State Audit Says Cal State University Hasn't Justified Ballooning Student Fees
An audit released by California's State Auditor on Thursday said the mandatory fees California State University campuses charge students have shot up faster than tuition increases while campuses often did not adequately justify why students needed to pay more.
"The CSU has not ensured fees are necessary and as low as possible," the Auditor said in a summary.
The audit said that in the last eight years, fees have increased 56% while tuition has gone up 5%. During the current academic year, annual student fees ranged from $4,201 at Cal Poly San Luis Obispo to $847 at Fresno State.
"The campuses imposed fees on students, sometimes claiming they had no other way to meet their needs... but did not demonstrate this, particularly given growing funding from tuition and the State, as well as the surplus of over $1 billion that we found in a prior audit," the new audit says.
The report was released Thursday morning, before Gov. Gavin Newsom released his revised state budget.
The fees go to pay for programs such as student health, associated students, and academic support.
The audit's release comes weeks after trial lawyers filed a class-action lawsuit on behalf of CSU and University of California students alleging those university systems should have reimbursed part of this semester's fees because some services are not available during the campus shutdowns.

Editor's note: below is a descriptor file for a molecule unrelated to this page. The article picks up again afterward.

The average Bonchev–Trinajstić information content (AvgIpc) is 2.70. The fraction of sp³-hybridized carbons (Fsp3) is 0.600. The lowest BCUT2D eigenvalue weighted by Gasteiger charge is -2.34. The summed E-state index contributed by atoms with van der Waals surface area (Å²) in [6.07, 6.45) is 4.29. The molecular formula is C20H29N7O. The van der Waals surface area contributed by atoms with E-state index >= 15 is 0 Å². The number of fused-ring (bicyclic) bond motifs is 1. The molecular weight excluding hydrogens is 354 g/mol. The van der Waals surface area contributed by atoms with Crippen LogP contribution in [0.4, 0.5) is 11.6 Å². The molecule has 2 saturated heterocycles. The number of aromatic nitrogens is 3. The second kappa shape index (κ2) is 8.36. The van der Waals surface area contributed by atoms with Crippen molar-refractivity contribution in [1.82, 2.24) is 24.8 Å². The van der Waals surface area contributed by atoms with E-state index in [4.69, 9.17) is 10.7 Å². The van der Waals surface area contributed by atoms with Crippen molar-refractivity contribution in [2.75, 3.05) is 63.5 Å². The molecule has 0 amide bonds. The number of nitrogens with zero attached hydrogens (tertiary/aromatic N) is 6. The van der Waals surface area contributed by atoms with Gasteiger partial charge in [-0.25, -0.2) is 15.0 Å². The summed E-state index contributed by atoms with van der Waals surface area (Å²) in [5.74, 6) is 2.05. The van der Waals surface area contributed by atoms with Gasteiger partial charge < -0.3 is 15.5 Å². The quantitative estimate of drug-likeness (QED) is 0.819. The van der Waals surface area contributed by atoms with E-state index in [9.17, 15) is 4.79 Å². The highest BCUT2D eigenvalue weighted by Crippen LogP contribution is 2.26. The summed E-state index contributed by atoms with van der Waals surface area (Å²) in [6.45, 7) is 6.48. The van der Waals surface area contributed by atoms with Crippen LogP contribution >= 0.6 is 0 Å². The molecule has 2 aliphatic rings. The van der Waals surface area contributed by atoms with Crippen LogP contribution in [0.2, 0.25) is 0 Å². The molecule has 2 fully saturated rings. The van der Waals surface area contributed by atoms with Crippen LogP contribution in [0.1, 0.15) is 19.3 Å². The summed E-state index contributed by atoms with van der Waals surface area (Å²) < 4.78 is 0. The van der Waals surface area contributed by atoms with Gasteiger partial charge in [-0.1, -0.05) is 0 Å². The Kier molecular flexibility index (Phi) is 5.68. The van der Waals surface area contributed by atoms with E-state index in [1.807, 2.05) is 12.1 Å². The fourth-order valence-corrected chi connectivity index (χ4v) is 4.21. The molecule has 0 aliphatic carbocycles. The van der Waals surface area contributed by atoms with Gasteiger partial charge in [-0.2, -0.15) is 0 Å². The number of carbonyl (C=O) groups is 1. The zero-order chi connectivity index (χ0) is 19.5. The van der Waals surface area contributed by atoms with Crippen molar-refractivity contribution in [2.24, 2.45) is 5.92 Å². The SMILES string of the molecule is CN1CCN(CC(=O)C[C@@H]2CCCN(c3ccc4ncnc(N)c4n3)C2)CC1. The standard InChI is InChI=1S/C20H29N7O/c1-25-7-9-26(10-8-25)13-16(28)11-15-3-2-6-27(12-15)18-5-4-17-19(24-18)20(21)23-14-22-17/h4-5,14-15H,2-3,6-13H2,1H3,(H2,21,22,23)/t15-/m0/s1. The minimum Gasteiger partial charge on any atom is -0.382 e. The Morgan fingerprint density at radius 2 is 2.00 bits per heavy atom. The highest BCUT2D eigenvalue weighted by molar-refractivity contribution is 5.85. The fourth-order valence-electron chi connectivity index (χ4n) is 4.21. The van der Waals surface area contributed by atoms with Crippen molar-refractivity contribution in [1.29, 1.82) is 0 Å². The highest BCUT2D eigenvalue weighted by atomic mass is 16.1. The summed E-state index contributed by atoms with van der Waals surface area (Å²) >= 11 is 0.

On Wednesday, a day after he announced that the 23 campuses in the system would keep instruction online for the fall semester, CSU Chancellor Tim White told our newsroom's public affairs show AirTalk, which airs on 89.3 KPCC, that tuition and mandatory fees will not be decreased.
"Our cost drivers aren't going down. In fact, they're actually going up with respect to the cost of delivery, with the added technology we need to purchase, the added training we need to do," he said.
The audit recommends that state legislators:
- Fully fund instruction so that fees aren't used for those needs.
- Change state law to compel campus administrators to move forward with fee increases only after students have voted.
The auditor also recommended the CSU Chancellor increase oversight of fee increases to detect when campuses are overstepping their bounds.
In a response sent to the Auditor two months before its release, Chancellor White said he's pleased the audit found no violations of state or federal laws and that the CSU will consider the recommendations. However, giving the legislature more say over student feels, White said, would undermine the CSU trustees' oversight powers granted by state law.
On Thursday CSU said it's implementing the recommendations.
"In response to the audit," said CSU Chancellor's spokesman Mike Uhlenkamp, "the CSU has directed to the Division of Audit and Advisory Services to conduct more frequent periodic reviews of campus-based mandatory student fees to ensure that campuses are following CSU policies in regard to the establishment of and increases to such fees."
UPDATE, 4:35 pm: This story was updated to correct the campus with the highest fee. It is Cal Poly San Luis Obispo, not Cal Poly Pomona.